Indian women are confined to the home – because their cities designed for men

Traffic in Delhi. Image: Getty.

The inequality between men and women in India is stark, and nowhere more so than on the streets of its cities, which are undeniably the domain of men. Of course, this is partly because there are fewer women in the population. With 940 women per 1,000 men, the nation has a low sex ratio, stemming from families’ preference for male children, as well as poor nutrition and health care for women.

What’s more, just 27 per cent of Indian women participate in the work force, compared with 79 per cent of men. This trend is most obvious in urban areas. Although women in India mostly walk, cycle or use public transport to go to work, they are still much less visible in public spaces than men, because many do not have jobs to travel to at all. This has a significant impact on women’s health, and their opportunities in life.

According to India’s 2011 census, only 17 per cent of all people commuting to work in urban areas are women. Even in India’s large metropolitan cities, such as Delhi, Mumbai, Kolkata and Chennai, the proportion of women commuters never rises above 20 per cent. Overall, there are nearly five men to every one woman who commutes to work.

Staying home

This inequality is also reflected in data about drivers license holders, where men outnumber women by nine to one – compare this to the US, where women outnumber men (albeit by a small amount). Even with its rapidly growing economy, India’s level of vehicle ownership is still very low. There are only 20 cars per 1,000 people in India, compared with more than 400 in most high income countries.

This means that the vast majority of people travel on foot, cycle or take public transport – so 83 per cent of those women who commute to work in Indian cities will take one of these options. In England, only 27 per cent of women travel to work by one of these three modes of transport, and in the US, fewer still.

City of men. Image: Rahul Goel/University of Cambridge/author provided.

According to a travel survey my colleagues and I conducted in Delhi in 2013 – which includes all journeys, and not just those to work – Indian men attain similar levels of physical activity through travel as those in the Netherlands, where cycling is very popular (though in Delhi its mostly from walking). Meanwhile, women are only half as active.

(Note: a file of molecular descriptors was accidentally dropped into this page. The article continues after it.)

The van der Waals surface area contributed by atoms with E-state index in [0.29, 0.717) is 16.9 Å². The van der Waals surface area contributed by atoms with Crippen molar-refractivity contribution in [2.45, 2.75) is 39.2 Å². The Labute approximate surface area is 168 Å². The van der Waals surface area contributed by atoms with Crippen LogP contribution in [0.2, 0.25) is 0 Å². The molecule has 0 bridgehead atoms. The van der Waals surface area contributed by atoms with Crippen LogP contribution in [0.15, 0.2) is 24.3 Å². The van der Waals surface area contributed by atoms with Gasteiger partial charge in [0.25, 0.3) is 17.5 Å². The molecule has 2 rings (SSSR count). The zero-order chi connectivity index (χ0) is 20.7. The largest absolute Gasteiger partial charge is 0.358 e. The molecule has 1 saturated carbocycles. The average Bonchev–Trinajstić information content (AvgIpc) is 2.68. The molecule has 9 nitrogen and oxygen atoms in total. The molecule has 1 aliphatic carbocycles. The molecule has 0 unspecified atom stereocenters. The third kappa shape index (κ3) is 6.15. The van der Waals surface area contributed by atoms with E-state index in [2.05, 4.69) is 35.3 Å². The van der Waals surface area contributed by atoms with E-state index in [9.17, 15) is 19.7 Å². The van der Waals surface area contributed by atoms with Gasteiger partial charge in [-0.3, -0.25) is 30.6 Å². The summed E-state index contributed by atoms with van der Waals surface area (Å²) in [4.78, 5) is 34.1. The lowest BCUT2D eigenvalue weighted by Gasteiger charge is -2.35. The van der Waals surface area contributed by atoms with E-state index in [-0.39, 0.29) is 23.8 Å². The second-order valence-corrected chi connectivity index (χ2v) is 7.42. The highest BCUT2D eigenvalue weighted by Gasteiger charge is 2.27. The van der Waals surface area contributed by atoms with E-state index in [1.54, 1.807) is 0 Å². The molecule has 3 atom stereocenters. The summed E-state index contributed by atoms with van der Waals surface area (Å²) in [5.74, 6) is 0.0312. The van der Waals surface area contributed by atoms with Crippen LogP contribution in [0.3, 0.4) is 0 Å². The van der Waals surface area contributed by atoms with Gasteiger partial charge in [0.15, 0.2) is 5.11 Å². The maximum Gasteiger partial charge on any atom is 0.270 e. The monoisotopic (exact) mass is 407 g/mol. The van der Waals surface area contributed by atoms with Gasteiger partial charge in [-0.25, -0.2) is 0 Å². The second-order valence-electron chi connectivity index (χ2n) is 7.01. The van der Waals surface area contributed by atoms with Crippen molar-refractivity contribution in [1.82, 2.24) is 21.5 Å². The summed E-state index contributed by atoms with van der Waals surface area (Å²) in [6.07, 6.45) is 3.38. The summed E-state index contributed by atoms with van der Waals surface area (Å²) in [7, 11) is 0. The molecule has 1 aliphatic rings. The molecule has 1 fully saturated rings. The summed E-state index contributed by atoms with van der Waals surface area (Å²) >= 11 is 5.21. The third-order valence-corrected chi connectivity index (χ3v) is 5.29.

Given the evidence, it’s clear that this is not because women travel more by car – it’s because many women do not travel in the city at all. Our study found that only 20 per cent of all the trips in Delhi are made by women, and only 25 per cent in Bengaluru city. With lower levels of physical activity, women are exposed to higher risk of heart disease, breast cancer and depression.

Safer streets

What’s more, over a third of women who work in Indian cities do so from home. Confined to the home, women are socially excluded, which means they lose out on the benefits that often come from developing a social network, such as emotional or financial support, access to opportunities, or participation in the social or political life of the community. For women to willingly participate in activities outside home, streets, neighbourhoods and transport infrastructure must be designed to be sensitive to the needs of women.

Getting out and about. Image: Luisen Rodrigo/Flickr/creative commons.

The safety of women in public spaces should not solely depend on stricter laws on violence against women, or better law enforcement – although this has a role to play. Women’s right to move through public spaces without fear can also be safeguarded through the built environment, using principles such as “eyes on the street” – according to which people feel safer in open, attractive streets with lots of other people around, while lonely streets instil fear.


Making streets safer for women would also help make public transport more accessible, as bus or train journeys typically involve walking at both ends. Stops and stations should be located in busy areas, and should be well lit at night. A plethora of other measures – such as training for transport staff and more women employees – are also needed to make journeys by public transport safer for women, as harassment on buses and trains remains a major social issue (and not just in India).

With the presence of street hawkers, high population density, narrow streets and a large number of people walking and cycling, Indian cities do have some of the liveliest neighbourhoods in the world, where women can feel safe. But these neighbourhoods often exist in isolation, as cities grow in size. The challenge is to ensure safety by design at a much larger scale.

The Conversation

Rahul Goel, Research Associate, University of Cambridge.

This article was originally published on The Conversation. Read the original article.

 
 
 
 

The risk of ‘cascading’ natural disasters is rising

A man watches wildfires in California, 2013. Image: Getty.

In a warming world, the dangers from natural disasters are changing. In a recent commentary, we identified a number of costly and deadly catastrophes that point to an increase in the risk of “cascading” events – ones that intensify the impacts of natural hazards and turn them into disasters.

Multiple hazardous events are considered cascading when they act as a series of toppling dominoes, such as flooding and landslides that occur after rain over wildfires. Cascading events may begin in small areas but can intensify and spread to influence larger areas.

This rising risk means decision-makers, urban planners and risk analysts, civil engineers like us and other stakeholders need to invest more time and effort in tracking connections between natural hazards, including hurricanes, wildfires, extreme rainfall, snowmelt, debris flow, and drought, under a changing climate.

Cascading disasters

Since 1980 to January 2018, natural disasters caused an inflation-adjusted $1,537.4bn in damages in the United States.